Through a UN Parliamentary Assembly, elected representatives who are accountable to their constituents would be able to play a role in the world organization. They could provide oversight of international decision-making and serve as a link between the world’s citizens, civil society, and the UN.

The assembly would allow for participation of parliamentarians who do not belong to governing parties. It could serve as a platform to give greater voice to minorities, indigenous peoples and nations, and youth and other international stakeholders. It could provide additional international accountability and oversight for government action on the new Sustainable Development Goals.

A UNPA is no panacea. But it would make the UN much more inclusive and strengthen its ability to cope with global challenges.

CounterPunch Magazine

minimag-edit

bernie-the-sandernistas-cover-344x550

zen economics

May 23, 2017
John Wight
Manchester Attacks: What Price Hypocrisy?
Patrick Cockburn
A Gathering of Autocrats: Trump Puts US on Sunni Muslim Side of Bitter Sectarian War with Shias
Shamus Cooke
Can Trump Salvage His Presidency in Syria’s War?
Thomas S. Harrington
“Risk”: a Sad Comedown for Laura Poitras
Josh White
Towards the Corbyn Doctrine
Mike Whitney
Rosenstein and Mueller: the Regime Change Tag-Team
Jan Oberg
Trump in Riyadh: an Arab NATO Against Syria and Iran
Susan Babbitt
The Most Dangerous Spy You’ve Never Heard Of: Ana Belén Montes
Rannie Amiri
Al-Awamiya: City of Resistance
Dimitris Konstantakopoulos
The European Left and the Greek Tragedy
Laura Leigh
This Land is Your Land, Except If You’re a Wild Horse Advocate
Hervé Kempf
Macron, Old World President
Michael J. Sainato
Devos Takes Out Her Hatchet
L. Ali Khan
I’m a Human and I’m a Cartoon
May 22, 2017
Diana Johnstone
All Power to the Banks! The Winners-Take-All Regime of Emmanuel Macron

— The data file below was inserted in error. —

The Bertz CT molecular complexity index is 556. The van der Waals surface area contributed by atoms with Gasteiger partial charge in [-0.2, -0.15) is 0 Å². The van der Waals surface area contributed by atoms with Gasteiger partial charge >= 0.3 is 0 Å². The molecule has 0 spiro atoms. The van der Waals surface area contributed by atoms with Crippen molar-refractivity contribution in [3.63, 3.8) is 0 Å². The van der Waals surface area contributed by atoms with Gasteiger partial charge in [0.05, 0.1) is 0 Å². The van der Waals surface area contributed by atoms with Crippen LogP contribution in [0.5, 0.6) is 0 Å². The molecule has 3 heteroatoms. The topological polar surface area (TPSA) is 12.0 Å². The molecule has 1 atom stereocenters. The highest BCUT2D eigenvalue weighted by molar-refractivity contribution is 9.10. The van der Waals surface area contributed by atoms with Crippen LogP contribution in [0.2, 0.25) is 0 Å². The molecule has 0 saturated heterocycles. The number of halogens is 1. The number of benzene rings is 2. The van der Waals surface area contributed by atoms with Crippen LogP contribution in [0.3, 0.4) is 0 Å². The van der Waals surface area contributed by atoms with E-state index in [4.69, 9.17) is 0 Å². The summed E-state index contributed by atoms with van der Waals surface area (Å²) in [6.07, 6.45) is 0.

Robert Fisk
Hypocrisy and Condescension: Trump’s Speech to the Middle East
John Grant
Jeff Sessions, Jesus Christ and the Return of Reefer Madness
Nozomi Hayase
Trump and the Resurgence of Colonial Racism
Rev. William Alberts
The Normalizing of Authoritarianism in America
Frank Stricker
Getting Full Employment: the Fake Way and the Right Way 
Jamie Davidson
Red Terror: Anti-Corbynism and Double Standards
Binoy Kampmark
Julian Assange, Sweden, and Continuing Battles
Robert Jensen
Beyond Liberal Pieties: the Radical Challenge for Journalism
Patrick Cockburn
Trump’s Extravagant Saudi Trip Distracts from His Crisis at Home
Angie Beeman
Gig Economy or Odd Jobs: What May Seem Trendy to Privileged City Dwellers and Suburbanites is as Old as Poverty
Colin Todhunter
The Public Or The Agrochemical Industry: Who Does The European Chemicals Agency Serve?
Jerrod A. Laber
Somalia’s Worsening Drought: Blowback From US Policy
Michael J. Sainato
Police Claimed Black Man Who Died in Custody Was Faking It
Clancy Sigal
I’m a Trump Guy, So What?
Gerry Condon
In Defense of Tulsi Gabbard
Weekend Edition
May 19, 2017
Friday - Sunday
John Pilger
Getting Assange: the Untold Story
Jeffrey St. Clair
The Secret Sharer
Charles Pierson
Trump’s First Hundred Days of War Crimes
Paul Street
How Russia Became “Our Adversary” Again
Andrew Levine
Legitimation Crises
Mike Whitney
Seth Rich, Craig Murray and the Sinister Stewards of the National Security State 
Robert Hunziker
Early-Stage Antarctica Death Rattle Sparks NY Times Journalists Trip
Ken Levy
Why – How – Do They Still Love Trump?
Bruce E. Levine
“Hegemony How-To”: Rethinking Activism and Embracing Power
Robert Fisk
The Real Aim of Trump’s Trip to Saudi Arabia
Christiane Saliba
Slavery Now: Migrant Labor in the Persian Gulf and Saudi Arabia
Chris Gilbert
The Chávez Hypothesis: Vicissitudes of a Strategic Project
Howard Lisnoff
Pay No Attention to That Man Behind the Curtain
Brian Cloughley
Propaganda Feeds Fear and Loathing
Stephen Cooper
Is Alabama Hiding Evidence It Tortured Two of Its Citizens?
FacebookTwitterGoogle+RedditEmail